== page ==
The president’s visit was far from a lonely pilgrimage–Chinese police officers guard the sentry tower and CIA agents are scattered throughout the crowd. His entourage and press corps were kept deliberately apart throughout the visit by some 300 highly trained Secret Service bodyguards who escorted Mr Obama throughout the week-long visit to Asia. One senior Pentagon officer who carried a black leather briefcase however stayed within 100ft of the President at all times par the protocol. (Inside the briefcase, if you are wondering is the Football, a metallic Zero Halliburton briefcase that contains the codes needed to launch a nuclear attack).

The first major visit by a Western leader to the Great Wall came in 1972 when Richard Nixon visited it and said: “This is a Great Wall, and only a great people with a great past could have a great wall, and such a great people with such a great wall will surely have a great future.” He was to be soon followed by Margaret Thatcher, Jimmy Carter, Queen of England, Ronald Reagan, the Bushes and Clinton in a series of high-profile visits.

Lincoln at Gettysburg

“The world will little note, nor long remember what we say here, but it can never forget what they did here,” worded Lincoln, ironically enough at the dedication ceremony for the Fallen at the Gettysburg. The line and the entire Gettysburg Address, indeed passed unnoticed on that November day 1863.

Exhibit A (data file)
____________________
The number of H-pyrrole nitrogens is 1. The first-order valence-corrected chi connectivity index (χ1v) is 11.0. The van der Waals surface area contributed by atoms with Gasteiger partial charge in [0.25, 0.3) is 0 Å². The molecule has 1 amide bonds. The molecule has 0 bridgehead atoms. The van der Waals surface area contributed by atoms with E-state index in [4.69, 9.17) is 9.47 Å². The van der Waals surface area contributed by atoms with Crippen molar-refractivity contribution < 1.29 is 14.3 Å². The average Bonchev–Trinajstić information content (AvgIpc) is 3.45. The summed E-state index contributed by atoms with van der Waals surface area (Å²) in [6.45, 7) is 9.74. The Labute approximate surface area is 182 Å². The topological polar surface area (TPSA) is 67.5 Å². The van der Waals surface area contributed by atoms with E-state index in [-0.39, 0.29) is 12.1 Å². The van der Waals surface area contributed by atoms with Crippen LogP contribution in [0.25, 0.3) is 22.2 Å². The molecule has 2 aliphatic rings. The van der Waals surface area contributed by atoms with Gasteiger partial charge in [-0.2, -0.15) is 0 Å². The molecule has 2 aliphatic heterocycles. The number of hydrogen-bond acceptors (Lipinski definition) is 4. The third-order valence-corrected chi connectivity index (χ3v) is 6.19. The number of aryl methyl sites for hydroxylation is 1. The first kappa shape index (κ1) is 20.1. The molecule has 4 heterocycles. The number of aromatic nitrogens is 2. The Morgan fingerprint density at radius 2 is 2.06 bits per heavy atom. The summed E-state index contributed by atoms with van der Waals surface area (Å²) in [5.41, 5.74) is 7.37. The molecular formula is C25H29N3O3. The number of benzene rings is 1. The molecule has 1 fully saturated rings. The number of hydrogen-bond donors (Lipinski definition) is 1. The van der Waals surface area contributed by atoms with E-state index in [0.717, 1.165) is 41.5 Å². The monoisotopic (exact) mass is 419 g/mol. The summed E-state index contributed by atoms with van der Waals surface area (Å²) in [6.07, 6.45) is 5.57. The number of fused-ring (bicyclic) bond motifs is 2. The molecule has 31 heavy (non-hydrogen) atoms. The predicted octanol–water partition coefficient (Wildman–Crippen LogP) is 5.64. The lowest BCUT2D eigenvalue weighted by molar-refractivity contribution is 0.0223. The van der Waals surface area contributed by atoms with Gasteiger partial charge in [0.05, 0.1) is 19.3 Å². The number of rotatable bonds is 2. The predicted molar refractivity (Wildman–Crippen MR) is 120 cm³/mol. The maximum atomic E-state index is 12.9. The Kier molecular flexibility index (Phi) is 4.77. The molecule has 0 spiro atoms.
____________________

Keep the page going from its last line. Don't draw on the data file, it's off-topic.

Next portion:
The main speaker of the day was not Lincoln but the orator Edward Everett, who droned on for two hours in a 1,500-sentence speech full of what Bill Bryson called, “literary allusions, Ciceronian pomp and obscure historical references that bore only the scantest significance to the occasion”.  Abraham Lincoln was the second speaker and his speech contained only 268 words, two thirds of them of only one syllable, in ten short sentences. He barely took his eyes of his written speech–which didn’t mentioned Gettysburg or slavery or the Union. His talk of a little over 2 minutes was too short for the official photographer to take the president delivering the iconic speech.

Abraham Lincoln photos are rare — from the day of the Gettysburg Address, only one verified photo exist the one above. One is currently being verified here.

The photos were even rarer than the manuscript copies of the Gettysburg Address. Of five known copies, the Library of Congress has two (those of Lincoln’s private secretaries), and other three copies of the Address were written by Lincoln for charitable purposes. (Everett, to whom Lincoln confided that he thought the speech was a failure, got a copy).